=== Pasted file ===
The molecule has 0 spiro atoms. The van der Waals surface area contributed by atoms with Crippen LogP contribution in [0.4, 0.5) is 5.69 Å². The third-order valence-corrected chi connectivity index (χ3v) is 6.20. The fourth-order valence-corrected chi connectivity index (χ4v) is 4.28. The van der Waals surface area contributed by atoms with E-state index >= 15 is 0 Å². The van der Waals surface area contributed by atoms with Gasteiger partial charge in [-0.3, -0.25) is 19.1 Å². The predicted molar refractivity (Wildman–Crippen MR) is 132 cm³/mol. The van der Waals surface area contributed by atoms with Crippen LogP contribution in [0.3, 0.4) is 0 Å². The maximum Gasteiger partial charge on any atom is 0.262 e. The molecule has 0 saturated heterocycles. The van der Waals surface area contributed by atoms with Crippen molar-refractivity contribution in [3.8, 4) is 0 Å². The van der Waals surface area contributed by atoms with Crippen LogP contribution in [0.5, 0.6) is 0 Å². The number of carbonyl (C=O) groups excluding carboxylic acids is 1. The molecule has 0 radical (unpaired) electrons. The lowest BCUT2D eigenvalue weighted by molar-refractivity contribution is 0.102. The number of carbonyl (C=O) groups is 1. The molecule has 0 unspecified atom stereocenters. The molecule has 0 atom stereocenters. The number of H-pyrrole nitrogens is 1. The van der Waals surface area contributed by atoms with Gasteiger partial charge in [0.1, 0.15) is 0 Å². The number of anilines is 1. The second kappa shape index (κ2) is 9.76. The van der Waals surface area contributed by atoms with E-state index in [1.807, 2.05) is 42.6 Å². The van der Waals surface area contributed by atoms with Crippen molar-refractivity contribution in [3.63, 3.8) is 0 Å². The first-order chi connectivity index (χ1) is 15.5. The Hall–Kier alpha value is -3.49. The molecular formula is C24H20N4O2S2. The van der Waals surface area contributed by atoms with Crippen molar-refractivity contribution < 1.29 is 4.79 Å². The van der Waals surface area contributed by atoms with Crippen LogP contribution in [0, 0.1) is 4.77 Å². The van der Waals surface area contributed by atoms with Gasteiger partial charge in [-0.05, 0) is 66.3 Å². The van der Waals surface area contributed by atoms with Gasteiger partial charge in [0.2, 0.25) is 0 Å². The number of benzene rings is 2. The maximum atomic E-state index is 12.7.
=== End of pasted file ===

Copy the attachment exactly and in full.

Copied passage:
The molecule has 0 spiro atoms. The van der Waals surface area contributed by atoms with Crippen LogP contribution in [0.4, 0.5) is 5.69 Å². The third-order valence-corrected chi connectivity index (χ3v) is 6.20. The fourth-order valence-corrected chi connectivity index (χ4v) is 4.28. The van der Waals surface area contributed by atoms with E-state index >= 15 is 0 Å². The van der Waals surface area contributed by atoms with Gasteiger partial charge in [-0.3, -0.25) is 19.1 Å². The predicted molar refractivity (Wildman–Crippen MR) is 132 cm³/mol. The van der Waals surface area contributed by atoms with Crippen LogP contribution in [0.3, 0.4) is 0 Å². The maximum Gasteiger partial charge on any atom is 0.262 e. The molecule has 0 saturated heterocycles. The van der Waals surface area contributed by atoms with Crippen molar-refractivity contribution in [3.8, 4) is 0 Å². The van der Waals surface area contributed by atoms with Crippen LogP contribution in [0.5, 0.6) is 0 Å². The number of carbonyl (C=O) groups excluding carboxylic acids is 1. The molecule has 0 radical (unpaired) electrons. The lowest BCUT2D eigenvalue weighted by molar-refractivity contribution is 0.102. The number of carbonyl (C=O) groups is 1. The molecule has 0 unspecified atom stereocenters. The molecule has 0 atom stereocenters. The number of H-pyrrole nitrogens is 1. The van der Waals surface area contributed by atoms with Gasteiger partial charge in [0.1, 0.15) is 0 Å². The number of anilines is 1. The second kappa shape index (κ2) is 9.76. The van der Waals surface area contributed by atoms with E-state index in [1.807, 2.05) is 42.6 Å². The van der Waals surface area contributed by atoms with Crippen molar-refractivity contribution in [3.63, 3.8) is 0 Å². The first-order chi connectivity index (χ1) is 15.5. The Hall–Kier alpha value is -3.49. The molecular formula is C24H20N4O2S2. The van der Waals surface area contributed by atoms with Crippen molar-refractivity contribution < 1.29 is 4.79 Å². The van der Waals surface area contributed by atoms with Crippen LogP contribution in [0, 0.1) is 4.77 Å². The van der Waals surface area contributed by atoms with Gasteiger partial charge in [-0.05, 0) is 66.3 Å². The van der Waals surface area contributed by atoms with Gasteiger partial charge in [0.2, 0.25) is 0 Å². The number of benzene rings is 2. The maximum atomic E-state index is 12.7.